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    Retirement money—why are you missing out?
    The Vault

    Retirement money—why are you missing out?

    May 2015

    I recently read an article that said that one of the 401(k) advisor firms did a study which indicates that US workers are not taking full advantage of company matches for their 401(k) plans resulting in US workers missing out in at least $24 billion in retirement plan contributions.  That is billion with a “B”.  The missed amounts ranged from less than $100 for the lower paid to more than $20,000 for the higher paid, depending on how much the company’s plan would match.  One in four employees who participated in the retirement plans missed out on some or all of the benefits, and the average missed out on was $1,336 per year.  And this number is not the full picture because it did not capture those workers who did not contribute to the company retirement plan at all.


    So what is your excuse?  According to the Employee Benefit Research Institute, about half of American workers have access to a retirement plan and just under 41% of them participate in them.  Most companies that have 401(k) plans do match employees’ contributions.  The most common is one dollar for each dollar workers contribute up to 6 percent of annual pay.  The next most common is 50 cents for every dollar up to 6 percent of annual pay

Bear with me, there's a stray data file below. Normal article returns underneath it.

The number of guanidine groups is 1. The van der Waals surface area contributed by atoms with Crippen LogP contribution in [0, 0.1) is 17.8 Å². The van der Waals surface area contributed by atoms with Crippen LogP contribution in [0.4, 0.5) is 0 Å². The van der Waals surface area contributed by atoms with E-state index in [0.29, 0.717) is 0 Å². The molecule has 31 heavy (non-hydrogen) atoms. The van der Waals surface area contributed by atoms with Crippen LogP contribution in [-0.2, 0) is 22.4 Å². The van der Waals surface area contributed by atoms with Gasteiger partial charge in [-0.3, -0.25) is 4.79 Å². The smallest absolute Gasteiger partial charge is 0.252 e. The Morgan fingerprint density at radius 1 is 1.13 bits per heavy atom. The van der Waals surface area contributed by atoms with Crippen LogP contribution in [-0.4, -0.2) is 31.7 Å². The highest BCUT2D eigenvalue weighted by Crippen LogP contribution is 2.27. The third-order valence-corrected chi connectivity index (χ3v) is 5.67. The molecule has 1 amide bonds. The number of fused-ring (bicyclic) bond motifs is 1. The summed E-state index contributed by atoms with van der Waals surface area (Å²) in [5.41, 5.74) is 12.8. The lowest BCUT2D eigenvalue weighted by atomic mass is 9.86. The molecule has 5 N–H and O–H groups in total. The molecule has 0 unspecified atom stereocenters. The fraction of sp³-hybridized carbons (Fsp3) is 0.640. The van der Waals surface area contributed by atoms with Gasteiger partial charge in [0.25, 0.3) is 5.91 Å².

So, why are you missing out?  It seems that the two groups of workers who are most likely to miss out are younger workers and lower paid workers.  And the younger workers group is even more impacted because the money they are missing out on would have had a longer period of time to compound, thus resulting in even more money.  We understand that lower paid workers feel the stress of needing money to just make ends meet.  But I would wager that there is a significant of those lower paid workers who could afford to contribute at least something to their 401(k) if they would just start doing so.


    The dollar amounts are significant.  Some employers have adopted the automatic enrollment in their retirement plan which has increased worker’s participation.  Other employers have tried providing better information to their workers to educate them about the plan and the company match.  Assuming that your company has a plan, that it has a company match, and that you have been made aware of it, look inside yourself and ask why you are not participating at all, or why you are not participating to the extent to allow you to gain the most benefit.

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